NEW YORK, NY — Leonard Liggio has died, at the age of 81.
He was my friend for close to sixty years, and I came to know him well. Today my mind is filled with thoughts and memories of him.
Leonard was a Catholic, a scholar, and a libertarian.
His Catholic faith was his lodestar. Leonard was a “birthright Catholic,” and from his childhood through to university and graduate work at Georgetown and Fordham and for the rest of his life, Leonard enriched his understanding of his religion and participated in the sacraments of his Church. Ultimately, he was admitted into the Order of the Knights of Malta.
But he was also a Christian in another sense as well. I never witnessed Leonard treat other people with anything but evident respect, and his life was filled with innumerable kindnesses. A small example: once Leonard took me to a meeting of Dorothy Day’s Catholic Worker group. Day was a left-anarchist with confused views on economics, but he favored her for her opposition to war and because each year she and her associate Ammon Hennacy publicly protested on the anniversary of the atomic incineration of the Japanese cities. I saw Leonard privately slip to Day what was at the time a notable contribution. Here also he was following Jesus’s admonition, “When you do some act of charity, do not announce it with a flourish of trumpets, as the hypocrites do in synagogue and in the streets…when you do some act of charity, do not let your left hand know what your right is doing…”
Leonard’s style was different from that of many of us today. There were no grand proclamations, but rather a quiet but highly effective boosting of these projects here, of those individuals there. In this way over the years he promoted our ideals, much as an Italian Christian Democratic politician might operate, but needless to say without the financial corruption.
Leonard Liggio was a humble man. He never stood in judgment of the personal foibles and idiosyncrasies of his friends. I suppose he believed that his job was to see to the perfecting of his own soul. Yet he could act forcefully. Once when we traveling in Europe, in Germany as I recall, I was startled to hear Leonard say, “Your hand is in my pocket!” I saw that he had caught a young woman’s forearm in an iron grip. He cast it disdainfully away, and the little thief scampered off.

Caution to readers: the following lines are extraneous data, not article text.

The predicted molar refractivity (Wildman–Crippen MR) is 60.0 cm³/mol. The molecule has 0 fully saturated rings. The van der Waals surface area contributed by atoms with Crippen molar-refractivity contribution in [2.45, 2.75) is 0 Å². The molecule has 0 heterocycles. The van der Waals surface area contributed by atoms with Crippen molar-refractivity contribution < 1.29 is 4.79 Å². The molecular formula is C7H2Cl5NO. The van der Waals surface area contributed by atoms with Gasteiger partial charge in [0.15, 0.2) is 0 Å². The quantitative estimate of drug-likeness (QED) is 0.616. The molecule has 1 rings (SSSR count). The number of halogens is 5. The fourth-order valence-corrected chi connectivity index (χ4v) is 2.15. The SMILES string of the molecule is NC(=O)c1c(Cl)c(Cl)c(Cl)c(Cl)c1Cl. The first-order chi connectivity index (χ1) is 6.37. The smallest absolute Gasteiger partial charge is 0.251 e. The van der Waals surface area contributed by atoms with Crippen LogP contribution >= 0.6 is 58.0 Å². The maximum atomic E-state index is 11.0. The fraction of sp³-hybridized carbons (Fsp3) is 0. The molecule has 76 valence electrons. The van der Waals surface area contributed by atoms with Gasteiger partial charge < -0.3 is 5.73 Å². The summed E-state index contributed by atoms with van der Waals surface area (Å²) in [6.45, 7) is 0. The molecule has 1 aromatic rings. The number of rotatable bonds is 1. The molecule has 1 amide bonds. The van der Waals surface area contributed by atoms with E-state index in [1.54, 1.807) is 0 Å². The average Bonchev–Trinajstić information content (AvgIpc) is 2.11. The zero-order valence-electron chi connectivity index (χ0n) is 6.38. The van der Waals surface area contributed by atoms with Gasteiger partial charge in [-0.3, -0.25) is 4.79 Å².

Leonard was a man of immense learning, the most learned person I knew of his generation. Yet no one ever wore his learning more lightly. He pioneered the study of the highly significant school of French liberals of the early nineteenth century, introducing them to the English-speaking world. He introduced Murray Rothbard and me to historical revisionism, which has become a standard component of libertarian thought today. I know that Murray very much appreciated Leonard’s many suggestions in regard to his multi-volume work, Conceived in Liberty, on libertarian currents in colonial and revolutionary America.
Leonard was a member of the Circle Bastiat, the group of friends that met very often at Murray and Joey Rothbard’s apartment on the Upper Westside. We met for intense discussions of politics, both theoretical and contemporary, for the drinks and little snacks that Joey prepared, and for lots and lots of laughs. When the Circle was invited to Ayn Rand’s place after the publication of Atlas Shrugged, the incipient Randroids engaged the lady in an enthusiastic many-hours-long discussion. Leonard, off to the side and having not the slightest interest in “Objectivism,” closed his eyes and had himself a nap.
Like Murray, Leonard closely and passionately followed the American political scene. In fact, that is how we met, during Robert Taft’s 1952 presidential campaign, at the Taft headquarters in a midtown Manhattan hotel. Though we were unaware of it at the time, that campaign was the last stand of the Old Right. Once we went to witness Taft defending his book, A Foreign Policy for Americans, on the TV show of a noted Ikebot, Tex McCrary, a leader of the Eastern globalist establishment. Leonard made sure that we were seated under the microphones that came down to capture audience applause, and from time to time he would say, in a firm voice, “God bless you, Senator Taft!” and similar words of encouragement for our champion.
Leonard was always a libertarian, but in the context of the organizations he worked with, his style was different from that of many of us today. There were no grand proclamations, but rather a quiet but highly effective boosting of these projects here, of those individuals there. In this way over the years he promoted our ideals, much as an Italian Christian Democratic politician might operate, but needless to say without the financial corruption.
On his deathbed, he received the Last Rites of the Catholic Church. I trust that my friend Leonard is spending eternity with the Master he worshiped.
The Catholic Leonard was posted at the Lew Rockwell blog on October 16. It is reprinted with permission.
Ralph Raico is a leading historian of classical liberalism. Among many other works, Ralph is the author of two outstanding collections of essays, Classical Liberalism and the Austrian School and Great Wars and Great Leaders. As the latter title suggests, he is a great exponent of revisionist history. In all of his work, he shows profound learning, keen analytic powers, and an unwavering commitment to liberty. He was one of Murray Rothbard’s closest friends and a great friend to Joe Sobran as well.